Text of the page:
Saturday, May 04, 2013 It’s Saturday morning now and it’s a beauty. Sombre grey skies have given way to bright sunshine. Sitting here on the balcony of the room, Cynthia and I noticed a marked change….we are now sailing downhill! Sometime in the night, we passed the great continental divide of this area.
The locks we passed through during the night, and now in the morning, are lowering us rather than raising us. It’s an eerie feeling to be sitting here watching the top of the lock disappear above us as water is moved out of the lock and we descend over 80 feet (or more) to the bottom before exiting at the lower level.
Water from the lock can be emptied/filled by using gravity for a while, then pumped into holding tanks on the canal sides. This saves a great deal of water being lost during the exchanges and also cuts down on the power used. This canal which connects us from Regensberg on the Danube, to Nuremberg on the Main was first conceived by Charlemagne in the 8th century, but when he ordered his lads to pick up their shovels and dig, it didn’t work out. The canal runs from Bamberg via Nuremberg to Kelheim and connects the Black Sea to the North Sea and Atlantic Ocean. It is an engineering marvel. I believe it is some 105 miles long, with numerous locks, and was constructed at roughly 23 million euros per Km. This canal will allow us to enter the Main river and travel west into the Rhine , at which point we can go northwards towards the North Sea and Amsterdam.
Mid morning we had a guest speaker. Dr. Marcus Urban (Ph.d.) of the university of Nuremburg. He gave us an account of the European Union’s history, advantages and disadvantages. It was very enlightening. He was an excellent speaker.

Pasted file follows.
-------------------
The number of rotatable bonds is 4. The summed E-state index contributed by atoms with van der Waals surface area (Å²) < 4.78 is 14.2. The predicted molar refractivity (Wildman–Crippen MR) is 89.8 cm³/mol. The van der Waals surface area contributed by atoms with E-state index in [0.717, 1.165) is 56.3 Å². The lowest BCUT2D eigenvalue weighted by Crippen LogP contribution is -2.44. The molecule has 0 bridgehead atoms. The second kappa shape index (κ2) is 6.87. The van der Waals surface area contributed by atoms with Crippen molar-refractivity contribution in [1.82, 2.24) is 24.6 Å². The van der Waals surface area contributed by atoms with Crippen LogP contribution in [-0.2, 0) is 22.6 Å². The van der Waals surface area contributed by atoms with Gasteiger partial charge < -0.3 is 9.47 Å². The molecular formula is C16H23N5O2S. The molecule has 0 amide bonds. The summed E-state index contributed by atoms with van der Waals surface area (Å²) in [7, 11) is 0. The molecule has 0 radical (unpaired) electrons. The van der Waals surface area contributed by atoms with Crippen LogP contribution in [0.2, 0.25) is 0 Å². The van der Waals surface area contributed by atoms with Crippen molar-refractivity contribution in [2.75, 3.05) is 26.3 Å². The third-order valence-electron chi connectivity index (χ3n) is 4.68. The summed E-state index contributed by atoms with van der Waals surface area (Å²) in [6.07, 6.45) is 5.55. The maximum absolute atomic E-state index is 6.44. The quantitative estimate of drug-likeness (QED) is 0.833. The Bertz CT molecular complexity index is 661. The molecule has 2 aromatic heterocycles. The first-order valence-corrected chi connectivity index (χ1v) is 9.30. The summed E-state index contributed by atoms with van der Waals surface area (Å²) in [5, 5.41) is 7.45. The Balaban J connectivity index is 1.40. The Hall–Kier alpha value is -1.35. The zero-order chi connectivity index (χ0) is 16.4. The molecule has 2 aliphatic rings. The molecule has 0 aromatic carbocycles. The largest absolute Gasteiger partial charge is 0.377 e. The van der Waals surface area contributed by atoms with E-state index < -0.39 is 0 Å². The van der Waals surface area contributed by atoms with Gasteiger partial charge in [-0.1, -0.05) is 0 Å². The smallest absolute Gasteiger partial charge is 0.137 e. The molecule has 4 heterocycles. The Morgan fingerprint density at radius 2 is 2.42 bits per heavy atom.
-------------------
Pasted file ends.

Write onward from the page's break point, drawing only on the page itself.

Lunch came next and we had the pleasure of sharing a table with Al and Pauline, an older couple from Florida. They were/are avid cruisers. They had given up counting the number of their cruises at #65. When we asked them where they were headed on the next cruise after this, they told us they were planning to go to the Antarctic from Florida on a cruise of some 68 days! Yikes!
In the pm, the bus took us into Nuremberg on a sight seeing tour. Our first stop on the tour was the monolithic construction the Kongresshalle started by Hitler as a larger version of the Coliseum in Rome, the meeting place for his Hitler youth rallies.
It was never completed. We moved on and saw the Nuremberg Law Courts where the trials of war criminals were held.
From there we headed up and up over Nuremberg to the castle at the top of the high ground. We left the bus and entered the Kaiserburg, which is one impressive fortress.
Good views of the city are afforded from there. Eventually we wandered down into the main square, the Hauptmarkt where red and white striped covers topped the vendors’ stalls as the vendors offered their fresh produce for sale. It was such an exciting place as folk bustled to and fro’ among the stalls and the vendors’ cries sounded as they would in any town market.
Cynthia and I had a few quiet moments in the church on the square before heading back out into the bustle of the market-place. Don and Lynore had been in another group but now we met up as it was almost time to make our way back to the bus and to the ship. A short ride in our coach had us back at the dock. Later we enjoyed dinner together and then listened to the lovely music of The Sound Of Europe. They were three young singers and their pianist, who charmed us with music from Mozart and Rossini, to the Sound of Music.
It was a perfect end to yet another great day. Goodbye for now and God bless.